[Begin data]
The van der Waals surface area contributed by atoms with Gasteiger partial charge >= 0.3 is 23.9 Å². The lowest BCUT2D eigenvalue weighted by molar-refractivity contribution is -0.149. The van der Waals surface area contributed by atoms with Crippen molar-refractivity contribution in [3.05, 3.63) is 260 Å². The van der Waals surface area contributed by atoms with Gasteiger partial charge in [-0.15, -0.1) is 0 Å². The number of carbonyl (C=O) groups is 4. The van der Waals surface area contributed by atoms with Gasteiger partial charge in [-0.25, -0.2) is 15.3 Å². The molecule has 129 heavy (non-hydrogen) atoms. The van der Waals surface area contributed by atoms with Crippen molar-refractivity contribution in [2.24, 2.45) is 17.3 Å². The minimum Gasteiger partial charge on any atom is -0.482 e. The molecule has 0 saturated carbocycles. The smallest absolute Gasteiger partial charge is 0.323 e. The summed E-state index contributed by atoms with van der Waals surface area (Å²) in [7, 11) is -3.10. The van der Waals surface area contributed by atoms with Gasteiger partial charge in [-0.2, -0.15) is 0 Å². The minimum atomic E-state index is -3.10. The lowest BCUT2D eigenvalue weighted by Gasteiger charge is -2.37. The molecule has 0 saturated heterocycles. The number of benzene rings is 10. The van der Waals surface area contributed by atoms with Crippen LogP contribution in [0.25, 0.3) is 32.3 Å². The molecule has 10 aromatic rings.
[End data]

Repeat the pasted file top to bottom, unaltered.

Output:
The van der Waals surface area contributed by atoms with Gasteiger partial charge >= 0.3 is 23.9 Å². The lowest BCUT2D eigenvalue weighted by molar-refractivity contribution is -0.149. The van der Waals surface area contributed by atoms with Crippen molar-refractivity contribution in [3.05, 3.63) is 260 Å². The van der Waals surface area contributed by atoms with Gasteiger partial charge in [-0.15, -0.1) is 0 Å². The number of carbonyl (C=O) groups is 4. The van der Waals surface area contributed by atoms with Gasteiger partial charge in [-0.25, -0.2) is 15.3 Å². The molecule has 129 heavy (non-hydrogen) atoms. The van der Waals surface area contributed by atoms with Crippen molar-refractivity contribution in [2.24, 2.45) is 17.3 Å². The minimum Gasteiger partial charge on any atom is -0.482 e. The molecule has 0 saturated carbocycles. The smallest absolute Gasteiger partial charge is 0.323 e. The summed E-state index contributed by atoms with van der Waals surface area (Å²) in [7, 11) is -3.10. The van der Waals surface area contributed by atoms with Gasteiger partial charge in [-0.2, -0.15) is 0 Å². The minimum atomic E-state index is -3.10. The lowest BCUT2D eigenvalue weighted by Gasteiger charge is -2.37. The molecule has 0 saturated heterocycles. The number of benzene rings is 10. The van der Waals surface area contributed by atoms with Crippen LogP contribution in [0.25, 0.3) is 32.3 Å². The molecule has 10 aromatic rings.